HBO Max, the latest streaming service, will launch May 27 amid coronavirus outbreak
AT&T’s new streaming service, HBO Max, will launch May 27, promising to ratchet up the so-called streaming wars.
The upcoming service will join an increasingly crowded field dominated by Netflix, Amazon Prime Video and Hulu. And HBO Max, which will be offered to consumers for $14.99 a month, will be among the most expensive of the video-on-demand offerings, which could prove challenging to AT&T’s media unit, WarnerMedia.
Although many consumers who have lost their jobs or had their pay reduced are cutting expenses, viewers who have spent months housebound may be eager to sample a new streamer, particularly if sporting events and other entertainment outside the home remain off-limits due to the coronavirus outbreak.
“They are sitting at a perfect window to launch — in the middle of a pandemic,” Eric Schiffer, chief executive of the Patriarch Organization, an Orange County venture capital firm, said Tuesday. “Audiences are craving any morsel of entertainment they can find right now, but the demand will dissipate as soon as people move back into their old lives.”
WarnerMedia is attempting a high-stakes pivot to embrace the streaming trend. It has spent the last 18 months developing HBO Max, but plans for an ambitious rollout of original programs were disrupted when film and TV production shut down in mid-March due to the COVID-19 pandemic. Suddenly, its goal of launching 38 new shows on the service this year was impossible. Undeterred, with employees working from home, the team scrambled to remain on schedule for a May launch and to cobble together a thin slate of originals.
“Even in the midst of this unprecedented pandemic, the all-star teams behind every aspect of HBO Max will deliver a platform and a robust slate of content that is varied, of the highest quality, and second to none,” Bob Greenblatt, chairman of WarnerMedia Entertainment and Direct-to-Consumer, said in a statement.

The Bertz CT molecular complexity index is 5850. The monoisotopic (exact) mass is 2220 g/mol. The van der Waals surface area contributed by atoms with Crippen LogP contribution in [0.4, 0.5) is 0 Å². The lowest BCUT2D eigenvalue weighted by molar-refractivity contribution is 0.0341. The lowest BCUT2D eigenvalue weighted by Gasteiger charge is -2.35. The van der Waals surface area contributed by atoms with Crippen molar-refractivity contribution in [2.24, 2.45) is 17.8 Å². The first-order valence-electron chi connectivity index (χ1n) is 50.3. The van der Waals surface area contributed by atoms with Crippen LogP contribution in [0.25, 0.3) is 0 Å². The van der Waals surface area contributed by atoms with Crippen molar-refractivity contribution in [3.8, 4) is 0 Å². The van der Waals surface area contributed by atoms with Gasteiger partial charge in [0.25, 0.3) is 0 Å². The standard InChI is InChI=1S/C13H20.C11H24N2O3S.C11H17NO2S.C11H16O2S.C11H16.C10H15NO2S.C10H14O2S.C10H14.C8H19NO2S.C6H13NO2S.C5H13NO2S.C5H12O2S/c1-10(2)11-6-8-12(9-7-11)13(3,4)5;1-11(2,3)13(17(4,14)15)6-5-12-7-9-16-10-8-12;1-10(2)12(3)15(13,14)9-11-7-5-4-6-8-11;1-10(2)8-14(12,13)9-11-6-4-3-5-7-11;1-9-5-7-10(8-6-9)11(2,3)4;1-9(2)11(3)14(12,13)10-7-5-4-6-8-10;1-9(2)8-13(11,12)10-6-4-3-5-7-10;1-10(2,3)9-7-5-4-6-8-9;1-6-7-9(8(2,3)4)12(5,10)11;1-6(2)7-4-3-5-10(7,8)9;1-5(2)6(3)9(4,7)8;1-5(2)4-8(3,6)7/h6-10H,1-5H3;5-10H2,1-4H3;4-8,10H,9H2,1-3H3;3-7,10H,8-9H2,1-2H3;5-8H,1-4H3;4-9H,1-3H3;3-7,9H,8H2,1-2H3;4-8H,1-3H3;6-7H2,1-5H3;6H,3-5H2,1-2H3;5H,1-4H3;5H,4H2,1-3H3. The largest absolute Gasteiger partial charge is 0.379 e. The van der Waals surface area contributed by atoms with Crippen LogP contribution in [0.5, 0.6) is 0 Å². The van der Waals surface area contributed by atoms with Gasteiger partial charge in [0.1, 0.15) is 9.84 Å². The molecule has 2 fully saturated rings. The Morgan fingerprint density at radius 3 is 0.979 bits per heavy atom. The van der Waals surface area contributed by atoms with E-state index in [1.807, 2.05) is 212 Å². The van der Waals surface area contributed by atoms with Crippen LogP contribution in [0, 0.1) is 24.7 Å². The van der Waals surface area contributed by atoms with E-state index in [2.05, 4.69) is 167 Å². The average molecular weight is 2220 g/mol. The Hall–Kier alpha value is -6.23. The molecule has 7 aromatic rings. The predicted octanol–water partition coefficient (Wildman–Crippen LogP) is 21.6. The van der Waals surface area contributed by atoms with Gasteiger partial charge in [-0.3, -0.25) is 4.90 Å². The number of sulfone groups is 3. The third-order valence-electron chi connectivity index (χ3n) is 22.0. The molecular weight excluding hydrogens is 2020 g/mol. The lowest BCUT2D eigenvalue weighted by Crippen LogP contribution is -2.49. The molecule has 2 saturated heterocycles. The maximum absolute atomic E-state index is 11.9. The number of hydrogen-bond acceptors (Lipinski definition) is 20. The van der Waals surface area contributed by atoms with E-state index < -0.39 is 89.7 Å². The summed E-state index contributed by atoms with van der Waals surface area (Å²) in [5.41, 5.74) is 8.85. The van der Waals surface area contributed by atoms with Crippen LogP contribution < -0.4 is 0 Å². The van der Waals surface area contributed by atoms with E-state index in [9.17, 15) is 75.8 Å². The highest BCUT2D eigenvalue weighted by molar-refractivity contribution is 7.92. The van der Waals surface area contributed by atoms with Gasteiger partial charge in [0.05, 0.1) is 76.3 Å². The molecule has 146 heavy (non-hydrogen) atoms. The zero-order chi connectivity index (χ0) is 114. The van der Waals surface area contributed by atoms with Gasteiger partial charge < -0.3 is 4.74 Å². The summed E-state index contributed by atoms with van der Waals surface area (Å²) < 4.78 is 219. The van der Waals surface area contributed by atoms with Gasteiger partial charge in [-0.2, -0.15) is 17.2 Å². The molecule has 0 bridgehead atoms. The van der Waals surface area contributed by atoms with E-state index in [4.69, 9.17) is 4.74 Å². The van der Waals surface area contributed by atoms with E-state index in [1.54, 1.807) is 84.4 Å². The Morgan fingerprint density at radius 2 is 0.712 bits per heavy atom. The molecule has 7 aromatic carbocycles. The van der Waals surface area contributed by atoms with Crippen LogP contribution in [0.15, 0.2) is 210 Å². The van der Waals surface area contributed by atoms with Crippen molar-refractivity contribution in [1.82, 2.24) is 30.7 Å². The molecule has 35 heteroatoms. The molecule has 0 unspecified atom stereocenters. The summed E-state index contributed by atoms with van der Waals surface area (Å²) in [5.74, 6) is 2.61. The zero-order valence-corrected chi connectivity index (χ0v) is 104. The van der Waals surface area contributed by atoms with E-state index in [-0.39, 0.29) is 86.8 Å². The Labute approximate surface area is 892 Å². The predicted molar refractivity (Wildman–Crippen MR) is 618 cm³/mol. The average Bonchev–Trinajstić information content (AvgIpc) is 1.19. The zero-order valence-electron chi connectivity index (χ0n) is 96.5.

The company will rely on its rich library of established hits, including HBO dramas “Game of Thrones,” “Big Little Lies” and “Succession,” and Warner Bros. studio fare, including all 236 episodes of “Friends,” “The Big Bang Theory” and popular films from the DC Comics universe, including “The Joker” and “Wonder Woman.”
HBO Max will launch with six originals, but its splashy “Friends” reunion was put on hold. Instead, the service will have a scripted comedy, “Love Life,” starring Anna Kendrick; Sundance documentary “On the Record”; an underground ballroom dance competition series “Legendary”; and, for children, Sesame Workshop’s “The Not Too Late Show With Elmo.” The company expects to premiere additional new shows later in the year.
The service also will lean heavily on Warner Bros.’ film classics, including “Casablanca,” “The Wizard of Oz,” “The Matrix” and “When Harry Met Sally.”
Millions of AT&T subscribers will get HBO Max included in their plans; others will be offered promotional discounts. Customers of the existing HBO Now streaming service will be able to convert to HBO Max at no additional charge.
Since last fall, consumers have had a dizzying array of new subscription video-on-demand offerings. Apple TV+ launched in November, followed by Disney+, which has exceeded 50 million subscribers in just five months. Jeffrey Katzenberg and Meg Whitman’s millennial-focused Quibi, a Hollywood-based company that stands for “quick bites” of video, arrived in early April.
And last week, NBCUniversal introduced its ad-supported service, Peacock, to customers of its parent company, Comcast Corp. NBCUniversal plans to make the Peacock service available nationwide July 15.
But Netflix has become even more popular during this time of stay-at-home orders, according to data released this week by Parrot Analytics. In the U.S. in April, Netflix has commanded nearly 55% of viewing of streaming services, up from 50% in December, the firm found.
The streaming market is expected to grow. Cowen & Co. analysts predicted Tuesday that the pay-TV universe will lose another 21 million homes by 2025, particularly if the coronavirus tips the economy into recession.
For AT&T, moving more aggressively into video-on-demand appears to be the best shot at survival for its traditional media properties. Its cable channels, including TBS, TNT and Cartoon Network, have suffered a steep decline in ratings because fewer pay-TV homes receive them. AT&T’s DirecTV satellite TV service lost nearly 3 million customer homes last year.
Developing the HBO Max service (known in-house as “Max”) has been the top priority for AT&T’s brass, including Chief Operating Officer John Stankey, since the Dallas telecommunications giant purchased Time Warner Inc. in June 2018 and renamed the media company WarnerMedia.
AT&T’s goal is to keep its phone customers in the fold with easy access to high-quality television shows. And, unlike Netflix, AT&T’s WarnerMedia plans to rotate its content offerings. The company also will have the unique ability to promote the service to AT&T’s more than 100 million mobile subscribers.
Earlier this month, AT&T named Jason Kilar, the architect of the Hulu streaming service, as WarnerMedia’s new CEO. He starts May 1, nearly four weeks ahead of the launch of HBO Max.
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